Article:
Game Called The Bottom Line – Understanding the Business of Sanitation

  • F H Mughal
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Game Called The Bottom Line – Understanding the Business of Sanitation

Game Called The Bottom Line – Understanding the Business of Sanitation

Water & Sanitation for the Urban Poor (WSUP) has developed a interesting game, called The Bottom Line – Understanding the Business of Sanitation. The game, available at www.wsup.com/the-bottom-line/ , was produced by WSUP as an exploration of some of the challenges around involving the private sector in sanitation service delivery in cities.

The introduction goes like this:

“In the fictional African city of Bafini, 80% of residents have no access to a sewer connection, relying instead on toilets with pits or septic tanks. This creates a need for better faecal waste collection services, and a market opportunity for a smart entrepreneur. You run a waste management business in Bafini, and have just decided to expand into faecal sludge management. You have a positive cash flow, which you will need to maintain. Your business must impact positively on low levels of public health in Bafini, and work to get a sceptical city government onside. You cannot operate without their support! It's a difficult balance. Can you make a success of it?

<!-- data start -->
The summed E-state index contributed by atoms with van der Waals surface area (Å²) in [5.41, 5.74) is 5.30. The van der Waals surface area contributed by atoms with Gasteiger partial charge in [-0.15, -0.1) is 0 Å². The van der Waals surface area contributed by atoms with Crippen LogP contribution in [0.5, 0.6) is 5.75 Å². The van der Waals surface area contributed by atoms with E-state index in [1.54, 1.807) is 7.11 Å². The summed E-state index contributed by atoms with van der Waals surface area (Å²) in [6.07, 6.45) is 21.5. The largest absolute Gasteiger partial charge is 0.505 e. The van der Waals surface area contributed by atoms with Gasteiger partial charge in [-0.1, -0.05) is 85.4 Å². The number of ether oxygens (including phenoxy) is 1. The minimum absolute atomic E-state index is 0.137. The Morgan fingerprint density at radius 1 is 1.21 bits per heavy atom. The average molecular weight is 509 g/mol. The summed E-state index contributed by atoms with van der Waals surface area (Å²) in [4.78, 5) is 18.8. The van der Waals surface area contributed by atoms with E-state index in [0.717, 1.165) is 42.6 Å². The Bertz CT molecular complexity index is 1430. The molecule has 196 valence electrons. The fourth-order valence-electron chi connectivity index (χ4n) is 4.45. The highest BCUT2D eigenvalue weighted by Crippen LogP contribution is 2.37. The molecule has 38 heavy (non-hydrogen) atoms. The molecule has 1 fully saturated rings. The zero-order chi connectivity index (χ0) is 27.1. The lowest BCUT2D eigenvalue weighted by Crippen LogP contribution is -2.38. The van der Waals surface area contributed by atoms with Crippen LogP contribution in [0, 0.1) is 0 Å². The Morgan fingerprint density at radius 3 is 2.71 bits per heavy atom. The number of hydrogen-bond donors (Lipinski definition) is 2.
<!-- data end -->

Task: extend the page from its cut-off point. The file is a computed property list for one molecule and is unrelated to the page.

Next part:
How the game works:

Answer each question and try and keep your business going through the four levels. If any of your three scores reach zero, you lose!

Watch out for the random events - they can bring bad news, as well as good news.

What do the forum users think of games in sanitation? Do they stimulate interest?

F H Mughal

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  • ddiba
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Re: Game Called The Bottom Line – Understanding the Business of Sanitation

Dear FH,
Thanks for sharing about the game.
I have tried playing it a couple of times and got to the end but "lost" each time.
I think I still haven't quite got a grasp of the logic behind the game. I wasn't really sure how the "win" or "lose" result came about nor how the random events affected my next steps. Do you know if there is some sort of logical framework behind the game or it is just intended to drive engagement? Or perhaps if you know the contact person for the game at WSUP?